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A gyrocopter invades the Capitol

canstockphoto19340168From the FAA: “The FAA is working with its aviation security partners in the DC area to investigate an incident involving an aircraft that landed on the west lawn of the Capitol this afternoon. The pilot was not in contact with FAA air traffic controllers and the FAA did not authorize him to enter restricted airspace. Airspace security rules that cover the Capitol and the District of Columbia prohibit private aircraft flights without prior coordination and permission. Violators may face civil and criminal penalties.”

From Me: the question may arise, why didn’t the Secret Service or US Capitol police shoot this guy down (let’s just assume they have that capability). There are a variety of reasons. First, they likely saw the Tweets and pre-event publicity from the guy saying he was going to do it, then investigated him without his knowledge and came to the conclusion that he’s not a threat to national security (but is a threat to common sense), and decided that if he tries it, they will arrest him.

Or, they decided that the minimal damage the White House or Capitol may incur when it’s hit by a gyrocopter is less of a risk than sending ordinance into the skies over the National Mall.

The next question: but what if he was carrying explosives? He’s not going to be carrying that much, but the answer is the same. Let’s assume he could be – is it enough explosives to do considerable damage? A gyrocopter can barely carry the passenger much less a lot of extra weight, and you’re going to need some serious explosives to do enough damage to the White House or Capitol, or other facilities in the vicinity, to the point where it could endanger the President or members of Congress.

It’s good to remember that the purpose of the Secret Service is first to protect the President and if he isn’t there when the “attack” happens, then it’s a matter of protecting the facility. The US Capitol police and the national military command is responsible for protecting the facilities around Washington DC. Again, same question – is it worth launching bullets and possibly Stinger missiles at a gyrocopter that can only do minimal damage to the building, compared to all that material being fired around the city? Remember during the first Gulf War that a lot of the damage to Baghdad was from Iraq’s own surface to air defenses firing metal into the skies and then landing back in the city.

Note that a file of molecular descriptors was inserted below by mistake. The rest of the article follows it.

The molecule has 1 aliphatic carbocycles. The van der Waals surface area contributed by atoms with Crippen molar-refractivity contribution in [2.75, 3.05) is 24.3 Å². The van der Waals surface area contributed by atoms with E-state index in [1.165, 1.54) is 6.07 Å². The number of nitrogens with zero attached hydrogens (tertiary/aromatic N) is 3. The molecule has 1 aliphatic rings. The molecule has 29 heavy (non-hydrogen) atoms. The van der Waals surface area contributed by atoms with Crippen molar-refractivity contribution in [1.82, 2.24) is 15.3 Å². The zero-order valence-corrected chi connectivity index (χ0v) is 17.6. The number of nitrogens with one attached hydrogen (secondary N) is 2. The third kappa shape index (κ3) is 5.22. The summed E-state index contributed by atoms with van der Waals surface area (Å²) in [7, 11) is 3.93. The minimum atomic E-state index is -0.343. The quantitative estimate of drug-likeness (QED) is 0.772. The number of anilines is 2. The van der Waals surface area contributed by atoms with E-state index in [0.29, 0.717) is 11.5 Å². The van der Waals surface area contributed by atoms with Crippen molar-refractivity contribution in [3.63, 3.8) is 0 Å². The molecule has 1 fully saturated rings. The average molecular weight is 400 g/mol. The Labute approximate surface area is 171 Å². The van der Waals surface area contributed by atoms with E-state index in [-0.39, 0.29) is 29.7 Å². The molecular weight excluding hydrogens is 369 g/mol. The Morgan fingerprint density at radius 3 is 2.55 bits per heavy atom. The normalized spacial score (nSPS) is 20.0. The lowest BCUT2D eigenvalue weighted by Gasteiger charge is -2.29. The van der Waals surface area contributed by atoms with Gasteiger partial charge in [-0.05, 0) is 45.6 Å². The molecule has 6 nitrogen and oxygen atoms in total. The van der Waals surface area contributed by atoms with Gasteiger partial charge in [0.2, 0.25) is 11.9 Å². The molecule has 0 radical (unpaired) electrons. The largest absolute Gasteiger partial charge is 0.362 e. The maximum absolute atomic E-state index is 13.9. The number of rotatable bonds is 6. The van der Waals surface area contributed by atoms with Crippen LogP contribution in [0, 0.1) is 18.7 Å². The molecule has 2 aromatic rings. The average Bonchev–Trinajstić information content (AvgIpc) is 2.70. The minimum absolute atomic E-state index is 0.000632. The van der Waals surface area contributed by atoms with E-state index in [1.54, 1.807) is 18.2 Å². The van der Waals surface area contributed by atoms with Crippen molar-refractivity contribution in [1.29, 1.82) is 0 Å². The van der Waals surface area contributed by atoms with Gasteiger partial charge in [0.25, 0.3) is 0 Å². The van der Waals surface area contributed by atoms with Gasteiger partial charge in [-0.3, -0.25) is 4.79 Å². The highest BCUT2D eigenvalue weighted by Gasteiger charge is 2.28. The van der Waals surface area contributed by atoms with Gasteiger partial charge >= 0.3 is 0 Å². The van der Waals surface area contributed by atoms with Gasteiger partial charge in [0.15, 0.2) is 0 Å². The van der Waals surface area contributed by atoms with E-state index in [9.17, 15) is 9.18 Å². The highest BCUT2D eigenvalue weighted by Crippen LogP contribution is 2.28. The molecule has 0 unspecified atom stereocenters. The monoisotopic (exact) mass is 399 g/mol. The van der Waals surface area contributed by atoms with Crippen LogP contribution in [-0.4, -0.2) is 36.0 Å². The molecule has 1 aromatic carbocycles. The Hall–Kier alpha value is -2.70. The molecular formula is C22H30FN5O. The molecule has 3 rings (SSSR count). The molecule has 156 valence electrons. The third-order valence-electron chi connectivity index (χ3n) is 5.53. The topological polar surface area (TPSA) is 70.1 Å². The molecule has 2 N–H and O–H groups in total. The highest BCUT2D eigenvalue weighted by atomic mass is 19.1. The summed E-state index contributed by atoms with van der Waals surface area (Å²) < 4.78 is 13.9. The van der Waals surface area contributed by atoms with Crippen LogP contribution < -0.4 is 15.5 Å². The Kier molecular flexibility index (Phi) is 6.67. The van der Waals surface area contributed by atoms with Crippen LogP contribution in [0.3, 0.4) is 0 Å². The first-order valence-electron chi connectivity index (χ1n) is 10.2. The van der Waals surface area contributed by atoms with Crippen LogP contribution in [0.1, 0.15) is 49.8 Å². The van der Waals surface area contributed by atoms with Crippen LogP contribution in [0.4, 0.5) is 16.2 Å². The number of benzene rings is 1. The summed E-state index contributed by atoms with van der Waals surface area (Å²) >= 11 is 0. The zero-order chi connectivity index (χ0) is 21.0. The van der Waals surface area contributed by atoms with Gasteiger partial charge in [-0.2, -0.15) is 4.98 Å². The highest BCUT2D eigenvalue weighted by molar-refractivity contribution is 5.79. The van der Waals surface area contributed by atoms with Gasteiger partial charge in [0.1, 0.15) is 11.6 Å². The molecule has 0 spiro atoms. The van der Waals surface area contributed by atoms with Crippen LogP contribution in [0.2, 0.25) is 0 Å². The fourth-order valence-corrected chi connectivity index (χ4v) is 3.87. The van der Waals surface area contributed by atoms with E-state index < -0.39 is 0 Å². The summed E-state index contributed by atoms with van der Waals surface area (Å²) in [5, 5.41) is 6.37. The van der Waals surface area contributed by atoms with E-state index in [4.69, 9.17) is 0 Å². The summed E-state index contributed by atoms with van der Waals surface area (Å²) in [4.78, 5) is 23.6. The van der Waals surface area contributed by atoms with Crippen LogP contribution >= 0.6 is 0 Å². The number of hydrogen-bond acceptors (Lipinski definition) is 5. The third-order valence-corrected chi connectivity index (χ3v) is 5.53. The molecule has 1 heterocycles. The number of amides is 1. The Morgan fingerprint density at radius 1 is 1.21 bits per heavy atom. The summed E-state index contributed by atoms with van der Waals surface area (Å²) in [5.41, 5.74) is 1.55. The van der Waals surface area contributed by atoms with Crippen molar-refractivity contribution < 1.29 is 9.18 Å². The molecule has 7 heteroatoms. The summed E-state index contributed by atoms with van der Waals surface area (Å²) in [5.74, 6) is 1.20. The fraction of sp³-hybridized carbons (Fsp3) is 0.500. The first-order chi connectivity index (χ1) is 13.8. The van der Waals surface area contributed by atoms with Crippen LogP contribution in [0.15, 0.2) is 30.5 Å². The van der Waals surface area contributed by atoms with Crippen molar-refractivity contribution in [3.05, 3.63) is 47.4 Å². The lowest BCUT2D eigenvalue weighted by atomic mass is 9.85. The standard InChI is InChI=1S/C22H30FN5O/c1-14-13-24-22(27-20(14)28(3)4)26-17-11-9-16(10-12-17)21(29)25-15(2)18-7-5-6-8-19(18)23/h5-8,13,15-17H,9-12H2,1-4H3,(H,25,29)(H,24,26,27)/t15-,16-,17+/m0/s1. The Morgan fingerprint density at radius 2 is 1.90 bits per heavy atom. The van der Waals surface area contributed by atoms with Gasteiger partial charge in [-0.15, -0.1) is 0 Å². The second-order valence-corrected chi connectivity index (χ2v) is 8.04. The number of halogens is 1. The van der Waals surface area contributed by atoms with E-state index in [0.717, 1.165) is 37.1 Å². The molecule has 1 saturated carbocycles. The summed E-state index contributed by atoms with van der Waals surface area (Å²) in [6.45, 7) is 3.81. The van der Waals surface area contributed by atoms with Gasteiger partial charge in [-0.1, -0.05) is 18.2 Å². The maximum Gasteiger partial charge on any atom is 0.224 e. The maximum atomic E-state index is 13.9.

And to address the truly outlandish – but Jeff, what if he had a backpack nuke!!! Well then, if you’ve somehow got your hands on something like this, why select something that’s inherently unstable to try to deliver it, particularly when you don’t have to get that close for it to be effective? Try a Prius, I hear they have a nice ride and you don’t have to dodge missiles to deliver it.

In 1994, Frank Corder flew a Cessna 150 onto the White House lawn and clipped the edge of the building. In 2001, we saw the White House and US Capitol as possible targets during the 9/11 attacks. We have strict restrictions and intercept procedures for airplanes – should we worry about gyrocopters?

Frankly, I think what you need to worry about are UAV’s, particularly when the President is around. And I’d hazard a guess that if POTUS had been outside when the gyrocopter breached the outer perimeters of the Secret Service’s protection ring, there’s a chance it would have been fired upon, particularly if they couldn’t immediately get the President to safety.

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